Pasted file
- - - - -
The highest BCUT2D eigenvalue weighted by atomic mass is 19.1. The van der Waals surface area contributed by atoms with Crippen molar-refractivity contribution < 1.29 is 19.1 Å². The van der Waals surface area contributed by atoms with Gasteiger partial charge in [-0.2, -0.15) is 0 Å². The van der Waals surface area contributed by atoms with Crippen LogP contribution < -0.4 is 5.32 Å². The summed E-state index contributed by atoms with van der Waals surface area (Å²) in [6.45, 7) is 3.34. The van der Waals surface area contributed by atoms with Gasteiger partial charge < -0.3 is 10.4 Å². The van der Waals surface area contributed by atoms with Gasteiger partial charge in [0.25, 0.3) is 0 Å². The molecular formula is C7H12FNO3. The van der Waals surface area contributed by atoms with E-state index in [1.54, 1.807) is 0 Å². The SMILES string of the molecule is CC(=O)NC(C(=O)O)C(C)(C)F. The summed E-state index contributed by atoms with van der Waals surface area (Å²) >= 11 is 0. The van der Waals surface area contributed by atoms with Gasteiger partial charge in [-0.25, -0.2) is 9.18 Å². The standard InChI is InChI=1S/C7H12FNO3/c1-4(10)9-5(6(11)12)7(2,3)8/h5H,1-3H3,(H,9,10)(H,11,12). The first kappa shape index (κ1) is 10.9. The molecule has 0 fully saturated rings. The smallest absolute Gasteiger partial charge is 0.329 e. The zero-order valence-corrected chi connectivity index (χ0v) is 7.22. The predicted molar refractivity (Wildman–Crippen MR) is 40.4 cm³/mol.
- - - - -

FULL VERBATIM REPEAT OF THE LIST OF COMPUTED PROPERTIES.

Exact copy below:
The highest BCUT2D eigenvalue weighted by atomic mass is 19.1. The van der Waals surface area contributed by atoms with Crippen molar-refractivity contribution < 1.29 is 19.1 Å². The van der Waals surface area contributed by atoms with Gasteiger partial charge in [-0.2, -0.15) is 0 Å². The van der Waals surface area contributed by atoms with Crippen LogP contribution < -0.4 is 5.32 Å². The summed E-state index contributed by atoms with van der Waals surface area (Å²) in [6.45, 7) is 3.34. The van der Waals surface area contributed by atoms with Gasteiger partial charge < -0.3 is 10.4 Å². The van der Waals surface area contributed by atoms with Gasteiger partial charge in [0.25, 0.3) is 0 Å². The molecular formula is C7H12FNO3. The van der Waals surface area contributed by atoms with E-state index in [1.54, 1.807) is 0 Å². The SMILES string of the molecule is CC(=O)NC(C(=O)O)C(C)(C)F. The summed E-state index contributed by atoms with van der Waals surface area (Å²) >= 11 is 0. The van der Waals surface area contributed by atoms with Gasteiger partial charge in [-0.25, -0.2) is 9.18 Å². The standard InChI is InChI=1S/C7H12FNO3/c1-4(10)9-5(6(11)12)7(2,3)8/h5H,1-3H3,(H,9,10)(H,11,12). The first kappa shape index (κ1) is 10.9. The molecule has 0 fully saturated rings. The smallest absolute Gasteiger partial charge is 0.329 e. The zero-order valence-corrected chi connectivity index (χ0v) is 7.22. The predicted molar refractivity (Wildman–Crippen MR) is 40.4 cm³/mol.